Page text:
Which two statements are true about VLANs and port groups defined on a vSphere Standard Switch? (Choose two

Which two statements are true about VLANs and port groups defined on a vSphere Standard Switch? (Choose two.)

A.
A VLAN can be accessed by the entire virtual switch or individual port groups.

B.
Multiple port groups are restricted from accessing the same VLAN.

C.
VLANs can be configured only on individual port groups.

D.
Multiple VLANs can be accessed by virtual machines connected to one port group.

10 Comments on “Which two statements are true about VLANs and port groups defined on a vSphere Standard Switch? (Choose two

    1. Bart says:

      I think D is correct, because using the VLAn ID 4095 makes all VLANs available.

      Networking Guide gives the following information. I believe it is not new for vSphere5.

      (Optional) If you are using a VLAN, for VLAN ID, enter a number between 1 and 4094. If you are not using a VLAN, leave this blank.

      If you enter 0 or leave the option blank, the port group can see only untagged (non-VLAN) traffic. If you enter 4095, the port group can see traffic on any VLAN while leaving the VLAN tags intact.

  1. Markitty says:

    I think B is the ONLY one that can be ruled out 100%. All of the others can be true, given certain configurations. VLANs are only configured at the port group level, and you can have the same VLAN to multiple port groups of the same switch, thus the entire switch can access the same VLAN. I understand that D is true is VLAN 4095 is configured.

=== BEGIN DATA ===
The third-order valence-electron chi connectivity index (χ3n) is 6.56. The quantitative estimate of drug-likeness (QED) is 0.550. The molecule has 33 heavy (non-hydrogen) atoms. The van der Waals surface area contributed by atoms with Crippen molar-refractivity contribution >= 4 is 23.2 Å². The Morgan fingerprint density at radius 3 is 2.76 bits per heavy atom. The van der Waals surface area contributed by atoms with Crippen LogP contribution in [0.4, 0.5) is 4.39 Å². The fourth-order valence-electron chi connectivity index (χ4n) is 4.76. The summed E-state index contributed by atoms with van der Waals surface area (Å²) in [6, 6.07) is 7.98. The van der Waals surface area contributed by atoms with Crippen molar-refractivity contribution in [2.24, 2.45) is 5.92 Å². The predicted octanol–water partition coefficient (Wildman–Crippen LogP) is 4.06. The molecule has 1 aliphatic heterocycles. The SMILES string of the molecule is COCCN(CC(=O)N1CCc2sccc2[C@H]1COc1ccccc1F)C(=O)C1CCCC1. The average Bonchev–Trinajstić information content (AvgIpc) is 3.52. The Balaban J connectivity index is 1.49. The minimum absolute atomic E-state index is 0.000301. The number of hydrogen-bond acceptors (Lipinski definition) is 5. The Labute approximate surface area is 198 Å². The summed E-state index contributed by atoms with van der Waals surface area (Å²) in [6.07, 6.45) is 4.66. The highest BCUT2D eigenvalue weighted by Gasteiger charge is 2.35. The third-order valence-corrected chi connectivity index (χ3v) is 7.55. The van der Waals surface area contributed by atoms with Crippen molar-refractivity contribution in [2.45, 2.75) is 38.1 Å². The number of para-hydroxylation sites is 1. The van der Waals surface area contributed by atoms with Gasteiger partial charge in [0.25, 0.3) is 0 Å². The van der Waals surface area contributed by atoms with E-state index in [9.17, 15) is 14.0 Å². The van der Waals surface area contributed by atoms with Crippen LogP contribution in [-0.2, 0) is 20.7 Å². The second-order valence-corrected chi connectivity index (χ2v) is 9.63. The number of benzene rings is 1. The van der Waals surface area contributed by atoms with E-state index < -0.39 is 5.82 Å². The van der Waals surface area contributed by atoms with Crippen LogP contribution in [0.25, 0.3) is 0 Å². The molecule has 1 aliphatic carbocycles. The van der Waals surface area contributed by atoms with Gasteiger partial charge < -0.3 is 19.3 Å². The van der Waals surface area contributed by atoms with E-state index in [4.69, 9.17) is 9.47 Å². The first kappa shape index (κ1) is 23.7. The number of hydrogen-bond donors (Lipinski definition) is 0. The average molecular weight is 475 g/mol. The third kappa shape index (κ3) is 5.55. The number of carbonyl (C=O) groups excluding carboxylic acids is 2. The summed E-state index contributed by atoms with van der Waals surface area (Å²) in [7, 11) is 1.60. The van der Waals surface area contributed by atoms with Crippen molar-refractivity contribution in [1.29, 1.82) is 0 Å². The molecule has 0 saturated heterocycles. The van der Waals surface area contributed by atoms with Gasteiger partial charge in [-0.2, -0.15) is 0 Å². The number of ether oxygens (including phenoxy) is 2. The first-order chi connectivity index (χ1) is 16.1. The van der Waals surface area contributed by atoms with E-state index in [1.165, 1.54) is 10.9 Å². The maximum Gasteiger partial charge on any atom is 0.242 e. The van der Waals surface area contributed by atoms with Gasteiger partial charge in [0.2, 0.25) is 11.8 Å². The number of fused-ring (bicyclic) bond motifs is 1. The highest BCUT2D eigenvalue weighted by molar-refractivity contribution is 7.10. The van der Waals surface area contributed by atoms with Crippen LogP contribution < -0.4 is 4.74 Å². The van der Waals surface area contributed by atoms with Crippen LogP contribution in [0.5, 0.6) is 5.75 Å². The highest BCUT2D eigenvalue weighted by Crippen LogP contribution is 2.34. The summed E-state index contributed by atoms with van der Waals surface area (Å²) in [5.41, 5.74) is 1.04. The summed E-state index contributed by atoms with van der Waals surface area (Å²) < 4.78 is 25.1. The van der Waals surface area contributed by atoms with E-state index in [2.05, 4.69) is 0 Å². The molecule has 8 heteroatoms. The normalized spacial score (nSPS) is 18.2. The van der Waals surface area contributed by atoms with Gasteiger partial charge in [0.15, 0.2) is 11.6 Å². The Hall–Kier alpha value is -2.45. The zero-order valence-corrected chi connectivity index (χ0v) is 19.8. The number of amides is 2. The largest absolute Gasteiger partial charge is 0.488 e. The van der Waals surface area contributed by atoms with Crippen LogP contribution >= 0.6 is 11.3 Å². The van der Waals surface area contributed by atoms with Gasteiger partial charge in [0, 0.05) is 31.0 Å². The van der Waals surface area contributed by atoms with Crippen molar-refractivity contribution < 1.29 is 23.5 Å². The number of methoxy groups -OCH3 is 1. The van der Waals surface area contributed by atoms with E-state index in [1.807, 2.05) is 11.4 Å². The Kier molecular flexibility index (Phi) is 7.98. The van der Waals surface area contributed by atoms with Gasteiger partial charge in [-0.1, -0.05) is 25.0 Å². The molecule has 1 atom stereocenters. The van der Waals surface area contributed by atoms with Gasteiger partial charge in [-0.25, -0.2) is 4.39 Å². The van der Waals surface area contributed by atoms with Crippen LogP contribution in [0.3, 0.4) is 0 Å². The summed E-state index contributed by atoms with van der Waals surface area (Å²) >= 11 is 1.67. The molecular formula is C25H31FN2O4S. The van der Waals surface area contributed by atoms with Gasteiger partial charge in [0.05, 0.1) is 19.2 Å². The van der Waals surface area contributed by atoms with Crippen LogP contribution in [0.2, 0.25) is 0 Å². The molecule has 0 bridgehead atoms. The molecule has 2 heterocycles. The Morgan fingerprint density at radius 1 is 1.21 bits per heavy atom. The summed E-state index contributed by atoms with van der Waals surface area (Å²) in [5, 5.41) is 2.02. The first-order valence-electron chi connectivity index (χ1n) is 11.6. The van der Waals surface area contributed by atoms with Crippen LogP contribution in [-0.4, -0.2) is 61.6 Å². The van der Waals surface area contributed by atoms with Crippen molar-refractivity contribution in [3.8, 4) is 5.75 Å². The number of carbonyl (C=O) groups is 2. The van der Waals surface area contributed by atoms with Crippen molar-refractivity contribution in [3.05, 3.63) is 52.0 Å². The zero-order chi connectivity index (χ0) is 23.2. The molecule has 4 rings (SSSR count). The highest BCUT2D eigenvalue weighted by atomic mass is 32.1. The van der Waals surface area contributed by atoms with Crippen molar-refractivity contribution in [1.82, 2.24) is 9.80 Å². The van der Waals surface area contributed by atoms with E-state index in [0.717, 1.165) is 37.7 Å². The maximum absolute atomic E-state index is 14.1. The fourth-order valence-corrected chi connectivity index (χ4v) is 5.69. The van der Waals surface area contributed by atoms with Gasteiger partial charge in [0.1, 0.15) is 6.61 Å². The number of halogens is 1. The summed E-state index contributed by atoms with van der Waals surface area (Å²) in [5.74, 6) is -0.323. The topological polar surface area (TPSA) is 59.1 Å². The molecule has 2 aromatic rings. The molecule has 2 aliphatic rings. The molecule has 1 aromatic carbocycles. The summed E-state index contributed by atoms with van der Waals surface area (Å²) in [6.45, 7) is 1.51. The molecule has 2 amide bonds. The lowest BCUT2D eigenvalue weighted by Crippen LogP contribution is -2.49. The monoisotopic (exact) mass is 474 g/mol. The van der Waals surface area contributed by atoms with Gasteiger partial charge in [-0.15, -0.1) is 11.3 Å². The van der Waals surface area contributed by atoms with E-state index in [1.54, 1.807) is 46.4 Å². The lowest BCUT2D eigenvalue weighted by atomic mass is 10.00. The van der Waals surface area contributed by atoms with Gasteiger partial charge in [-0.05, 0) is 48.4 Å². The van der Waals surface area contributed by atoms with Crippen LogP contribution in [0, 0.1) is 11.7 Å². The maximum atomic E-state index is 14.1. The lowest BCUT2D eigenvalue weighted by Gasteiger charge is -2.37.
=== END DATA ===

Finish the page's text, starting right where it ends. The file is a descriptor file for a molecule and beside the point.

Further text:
But, can anyone tell me how you can rule out C???

  2. none says:

    C is not correct, if you configure the port group as 4095 (all) then VLANs can be configured at VM level (with the proper driver)

    1. Tony says:

      Yes, but the question is stated in terms or port groups and standard switches. Answer “C” reads as “it cannot be configured on multiple port groups or on the entire switch”. Quite confusing …

    2. villamonteboy says:

      I have been confused with option C for quite a while but after reading your explanation, it is very clear that VLANs can also be configured also on the VM level.

      This makes C incorrect.

      thanks

  3. adam turner says:

    There are about 5 or 6 questions in the VCP 510 that are extraordinarily vague, and have counterpart questions that are just as vague with slight verbage changes that totally alter the correct questions.

    In this question, D is correct because a VM can indeed _access_ multiple VLANsif 4095 is configured as the VLAN.

    In this question (https://www.aiotestking.com/vmware/2011/10/which-two-statements-are-true-about-port-groups-and-vlans-defined-on-a-vnetwork-standard-switch/), however, the similar answer is changed to “multiple vlans can be _specified_ in a single port group”. This, actually, can not be done. You can allow all vlans (better described as passthrough), or a single VLAN. You _cannot_, _specify_ for instance VLAN 2, 5, and 23.

    At least thats how I’m trying to memorize it for the test. Regardless of the accuracy, self-justification is needed for you to recall the differences in the two answers depending on which one you get, as the question itself doesn’t change much outside of “vSphere standard switch” vs. “vNetwork standard switch”, which I believe is just semantics.


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